Articles Posted in Contracts

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General Motors provides sales incentives to dealers who sell cars to GM employees, retirees, and their family members at a discounted rate. The dealer must collect a signed agreement from the purchaser that establishes his eligibility for the program. In 2014, GM audited one of its Ohio dealers, Sims, and discovered transactions in which Sims had failed to collect the agreement from purchasers within the timeline set by GM in a 2012 dealership bulletin. GM debited Sims’ account $47,493.28 for improper incentive payments. Sims is located near a large GM plant in Lordstown, and the Purchase Program accounts for 80% to 90% of its sales. Sims filed suit alleging breach of contract and violations of the Ohio Dealer Act. The district court granted GM summary judgment. The Sixth Circuit affirmed. The parties’ dealership arrangement permitted the debit and a timely filed Consumer Dealer Agreement constitutes “material documentation” under Section 4517.59(A)(20)(a) of the Ohio Dealer Act. View "Sims Buick-GMC Truck, Inc. v. General Motors, LLC" on Justia Law

Posted in: Business Law, Contracts

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For almost 40 years, Honeywell (or its predecessors) operated a manufacturing plant in Fostoria, Ohio. Many union workers, including Watkins and Ulicny, spent most of their working years at the plant. They retired at a time when Honeywell promised in a collective-bargaining agreement that it would pay for their health insurance. When the final agreement expired in 2011, Honeywell did not renew it. It sold the plant and, later, stopped paying for its retirees’ healthcare. Those retirees filed suit. The district court found that Honeywell’s promise to pay for healthcare ended when the agreement expired and dismissed the suit. The Sixth Circuit affirmed. The agreement promises healthcare “for the duration of this Agreement,” and “this promise means exactly that: Honeywell’s obligation to pay for its Fostoria retirees’ healthcare ended when the agreement expired.” View "Watkins v. Honeywell International, Inc." on Justia Law

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Plaintiffs are homeowners in centrally-planned neighborhoods in Thompson’s Station, Tennessee. The developers established and controlled owners’ associations for the neighborhoods but have transferred that control to third-party entities not controlled by either the developers or homeowners. While under the developers’ control, the associations each entered into agreements granting Crystal the right to provide telecommunications services to the neighborhoods for 25 years, with an option for Crystal to unilaterally renew for an additional 25 years. The Agreements make Crystal the exclusive agent for homeowners in procuring services from outside providers. Homeowners must pay the associations a monthly assessment fee, which the associations use to pay Crystal, regardless of whether the homeowner uses Crystal's service, and must pay Crystal $1,500 for the cost of constructing telecommunications infrastructure. Crystal uses service easements within the neighborhoods. Crystal had no prior experience in telecommunications-services and contracts with another provider, DirecTV, and charges homeowners a premium above the rate negotiated with DirecTV. Crystal does not provide services outside of the neighborhoods. The plaintiffs claimed that the Agreements constituted self-dealing, unjust enrichment, unconscionability, unlawful tying, and unlawful exclusivity. The Sixth Circuit reversed dismissal, in part, finding plaintiffs’ allegations plausible on their face with respect to the tying claim, but affirmed dismissal of the exclusivity claim. View "Cates v. Crystal Clear Technologies, LLC" on Justia Law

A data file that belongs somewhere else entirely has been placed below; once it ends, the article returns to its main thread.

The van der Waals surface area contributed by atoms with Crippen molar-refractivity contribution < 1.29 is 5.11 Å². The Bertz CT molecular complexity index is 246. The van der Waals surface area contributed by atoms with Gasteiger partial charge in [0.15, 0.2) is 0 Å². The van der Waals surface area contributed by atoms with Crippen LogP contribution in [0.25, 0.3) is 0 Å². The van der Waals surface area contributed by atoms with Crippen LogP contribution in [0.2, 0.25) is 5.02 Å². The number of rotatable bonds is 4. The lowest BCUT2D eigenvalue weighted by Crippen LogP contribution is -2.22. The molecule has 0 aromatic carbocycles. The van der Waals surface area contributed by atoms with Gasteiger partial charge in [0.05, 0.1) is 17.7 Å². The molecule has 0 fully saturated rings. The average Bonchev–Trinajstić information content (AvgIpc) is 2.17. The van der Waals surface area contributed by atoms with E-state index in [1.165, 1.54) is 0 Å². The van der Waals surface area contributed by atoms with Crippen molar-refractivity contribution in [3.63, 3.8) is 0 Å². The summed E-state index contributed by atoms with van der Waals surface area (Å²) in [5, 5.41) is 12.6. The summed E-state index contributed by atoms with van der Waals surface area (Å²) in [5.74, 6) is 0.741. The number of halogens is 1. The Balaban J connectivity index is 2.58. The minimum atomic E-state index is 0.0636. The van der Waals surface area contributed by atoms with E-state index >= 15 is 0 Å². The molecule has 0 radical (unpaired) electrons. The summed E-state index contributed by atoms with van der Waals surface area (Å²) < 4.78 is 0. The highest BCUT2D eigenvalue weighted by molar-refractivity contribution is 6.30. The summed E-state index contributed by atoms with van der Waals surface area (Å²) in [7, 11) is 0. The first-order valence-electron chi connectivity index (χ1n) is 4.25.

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Giasson and RCO were working together to secure a contract to make airline seats for a jet manufacturer. According to Giasson, RCO cut it out of the deal. Giasson sued RCO for breach of contract. During discovery, in anticipation of settlement talks, Giasson submitted interrogatories to RCO requesting pricing and sales information for the seats RCO would be selling. RCO responded, indicating that some answers were “speculative and subject to change.” The parties settled the dispute in 2010; the district court entered a consent order of dismissal. RCO agreed to pay Giasson a running royalty for 10 years. In 2014, Giasson became aware that RCO was charging higher gross sales prices for two types of seats than the fixed prices the parties agreed to. Giasson inferred that RCO misrepresented seat pricing information during settlement talks. Giasson brought filed a new lawsuit. Claims of breach of contract, specific performance, and silent fraud were immediately dismissed. After discovery, the court dismissed Giasson’s claim of fraud in the inducement, noting that RCO never represented the future prices of aircraft seats would remain static. The Sixth Circuit affirmed. Relief under FRCP 60(d)(1), the “savings clause,” is “available only to prevent a grave miscarriage of justice.” Giasson’s allegations do not satisfy that demanding standard. View "Giasson Aerospace Science Inc. v. RCO Engineering Inc." on Justia Law

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The collective bargaining agreement (CBA) signed by the Jefferson County Board of Education (JCBE) and Jefferson County Teachers Association (JCTA) provided that if an employee believed that they were discriminated against, that employee could file a grievance with JCBE; if the employee subsequently filed a charge with the Equal Employment Opportunity Commission (EEOC), the grievance proceedings would be held in abeyance. Watford filed a grievance on the day she was terminated (October 13, 2010) and those proceedings are still in abeyance. Watford sued, alleging that JCBE and JCTA retaliated against her for filing an EEOC charge. The district court awarded the defendants summary judgment, The Sixth Circuit reversed, finding the judgment inconsistent with prior holdings that “an adverse action against [an] employee because the employee had pursued the statutorily protected activity of filing a charge with the EEOC” is “clearly” retaliation. The CBA is retaliatory on its face. View "Watford v. Jefferson County Public Schools" on Justia Law